Re: Of course if you don't read the small print on BT's consumer T&Cs...
"If you want the NXDOMAIN response then just disable Web Address Help from http://preferences.webaddresshelp.bt.com/selfcare/. Takes just a few seconds and no config changing".
That's useful to know but misses the point a bit. Services like OpenDNS pull the same manoeuvre, but you make a conscious choice to use those.
The response is the same for each of your points there: Why should I have to do any of those things because BT are greedy and unethical and want to monetise a service I already paid for and hide the fact in the small print?
And you make a concious decision as to which ISP you use. If you blindly agree to a legal contract without being fully aware of all the terms of service, then more fool you. I suggest you watch Dave Gorman's Modern Life is Goodish (http://dave.uktv.co.uk/shows/dave-gormans-modern-life-goodish/watch-online/#2652189551001), especially the bit about being in the audience.
Why do you assume that because you are paying directly towards part of the service that this covers the entire cost to the provider ? Do you expect newspapers to have no adverts in them and that the cover price covers the entire cost to the publisher ?
Remember there is plenty of choice of ISP who don't use adverts to subsidise their customer price, although BT may be being forced to subsidise them but that's another discussion, however that may mean paying more up front. You pays your money, you takes your choice.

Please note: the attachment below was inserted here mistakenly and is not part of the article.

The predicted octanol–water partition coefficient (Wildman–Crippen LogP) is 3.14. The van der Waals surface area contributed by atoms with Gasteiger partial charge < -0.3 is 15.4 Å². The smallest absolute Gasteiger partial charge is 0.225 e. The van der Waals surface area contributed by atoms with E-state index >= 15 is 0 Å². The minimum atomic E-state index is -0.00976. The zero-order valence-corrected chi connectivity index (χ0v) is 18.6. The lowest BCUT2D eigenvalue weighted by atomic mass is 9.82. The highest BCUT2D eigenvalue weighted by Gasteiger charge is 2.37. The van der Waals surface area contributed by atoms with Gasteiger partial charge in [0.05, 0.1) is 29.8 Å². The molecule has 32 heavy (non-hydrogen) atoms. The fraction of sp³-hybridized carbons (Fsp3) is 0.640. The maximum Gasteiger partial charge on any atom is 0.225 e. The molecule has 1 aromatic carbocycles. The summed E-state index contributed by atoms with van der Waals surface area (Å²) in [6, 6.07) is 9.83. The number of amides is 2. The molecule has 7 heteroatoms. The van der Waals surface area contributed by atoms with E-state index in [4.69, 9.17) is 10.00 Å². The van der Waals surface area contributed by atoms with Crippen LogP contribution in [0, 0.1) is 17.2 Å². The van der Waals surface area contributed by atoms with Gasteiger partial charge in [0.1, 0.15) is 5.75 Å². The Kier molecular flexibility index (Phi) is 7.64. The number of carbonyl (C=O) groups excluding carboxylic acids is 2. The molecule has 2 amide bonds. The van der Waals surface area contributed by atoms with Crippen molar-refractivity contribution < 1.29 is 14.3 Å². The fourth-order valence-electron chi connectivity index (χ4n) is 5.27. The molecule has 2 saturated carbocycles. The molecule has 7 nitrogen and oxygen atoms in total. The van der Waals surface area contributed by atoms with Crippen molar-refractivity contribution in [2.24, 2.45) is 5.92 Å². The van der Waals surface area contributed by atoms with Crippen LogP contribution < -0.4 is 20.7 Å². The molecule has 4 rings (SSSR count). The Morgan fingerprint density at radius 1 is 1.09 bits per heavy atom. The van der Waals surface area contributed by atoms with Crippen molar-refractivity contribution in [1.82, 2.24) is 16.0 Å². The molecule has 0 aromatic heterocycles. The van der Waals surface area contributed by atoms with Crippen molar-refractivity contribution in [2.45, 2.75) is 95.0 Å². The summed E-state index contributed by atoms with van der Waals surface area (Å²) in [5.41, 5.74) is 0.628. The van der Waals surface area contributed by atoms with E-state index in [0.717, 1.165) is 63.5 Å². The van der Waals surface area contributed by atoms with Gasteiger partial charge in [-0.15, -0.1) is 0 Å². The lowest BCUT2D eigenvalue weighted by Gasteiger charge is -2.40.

"Simple rule to follow, if you use basic internet services only, ie web and email, ISP kit is serviceable. If you use anything that causes the ISP support desk to go, "let me check into that,", their kit is probably worth changing out."
Or, just a thought (and I realise this is hilarious optimism on my part) a simpler rule still to follow would be for the ISP to supply a router fit for purpose given that that's a part of the service agreement, rather than shelling out for kit you shouldn't have to buy.
Fit for what purpose ? As I said they are usually perfectly serviceable for general internet use and that is what low cost standard broadband is designed for. Do you complain to the car dealer that the Ford Fiesta you bought when you went in looking for a town runabout is absolutely useless at off roading ?
If you want something specialist, you need specialist kit, do your research before entering a legal contract, don't just go on price. FWIW I do reckon that there should be either some sort of discount if you don't want the supplied router, or a nominal charge if you do, so you can do the right research.